by David Tesitor
WALSENBURG- When one thinks of sports, the first that come to mind are football, basketball, volleyball or baseball- all widely publicized team sports. However the graceful world of figure skating is a whole different arena of athletics..
Once an Olympic hopeful, William Boeck of Walsenburg has been active in the sport for over 50 years. As a youth in St. Louis, Boeck had high hopes and showed such great skill that his parents moved the family to Colorado Springs in 1957 so he could have year-round training as a figure skater. He trained at the world-renowned Broadmoor World Ice Arena where former World and Olympic champions, Hayes Allen Jenkins, David Jenkins and Peggy Fleming skated. Boeck helped pay for his skating lessons by working as a busboy and waiter at the Broadmoor Hotel’s five-star restaurant. All this was while he was still in high school.
Boeck’s first chance in competition came in 1957 when he competed in the Midwestern championships in Bronze dance. Unfortunately, his dreams of being an Olympic medalist came to a crashing halt in 1959 when a number of injuries side lined him from serious competition. Boeck graduated from a Colorado Springs high school in 1959 and moved back home to attend Washington University and study engineering.
Boeck continued to be active in the sport on a recreational basis. He pursued ice dancing and competed in many non- qualifying competitions with his daughter and other partners. He is the holder of the Pre-gold ice dancing test medal and has become successful in this venue. Boeck has continued to skate recreationally for over 50 years. “If done regularly,” he said, “many skaters can skate well into their eighties.”
In 1963 he earned his first judging appointment, and has been judging continuously since then. In 2003, he was honored by the United States Figure Skating Association for 40 years of judging. Only eight other people in the country can make that claim.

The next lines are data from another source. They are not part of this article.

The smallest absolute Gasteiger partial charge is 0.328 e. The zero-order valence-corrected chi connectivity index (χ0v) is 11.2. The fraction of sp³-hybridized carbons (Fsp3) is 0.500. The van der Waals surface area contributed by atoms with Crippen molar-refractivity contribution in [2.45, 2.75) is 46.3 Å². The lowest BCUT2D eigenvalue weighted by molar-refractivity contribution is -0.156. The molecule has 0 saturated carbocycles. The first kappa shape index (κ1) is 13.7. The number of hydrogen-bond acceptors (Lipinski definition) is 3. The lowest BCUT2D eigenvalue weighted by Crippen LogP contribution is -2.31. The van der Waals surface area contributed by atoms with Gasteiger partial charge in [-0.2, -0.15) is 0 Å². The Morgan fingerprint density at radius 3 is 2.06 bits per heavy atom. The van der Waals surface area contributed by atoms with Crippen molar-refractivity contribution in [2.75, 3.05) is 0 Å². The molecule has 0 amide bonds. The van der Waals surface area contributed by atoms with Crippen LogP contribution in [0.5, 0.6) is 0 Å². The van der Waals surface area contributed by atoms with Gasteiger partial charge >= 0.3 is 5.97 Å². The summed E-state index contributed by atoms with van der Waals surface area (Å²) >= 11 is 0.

Qualified to judge all disciplines of figure skating, including free style, pairs and dance, and all levels of competition, Boeck is invited to judge throughout the Midwest. Since he and his wife, Marsha, retired to Colorado three years ago, Boeck has continued to be active. Most recently, he returned from Burlington, Vermont where he helped judge yet another competition. Mostly though, he spends countless weekends judging test sessions, which measure the readiness and effectiveness of future national, world and Olympic hopefuls. He also judges many non-qualifying competitions which are the grass roots level of figure skating where these athletes begin to climb their ladder of dreams.
Figure skating judges are not compensated. Boeck volunteers his time and services, giving back to the sport he loves. He is not ready to retire completely: “When I achieve 50 years of judging, (and very few across the country can make that claim,) I am considering retirement, but then again, maybe not. I would miss watching those kids taking to the ice and skating their best, and seeing the smiles on their faces.”
Boeck has also just discovered the paved trail at Lathrop Park and can be seen skating around the lake on his roller blades with his dog Honey in tow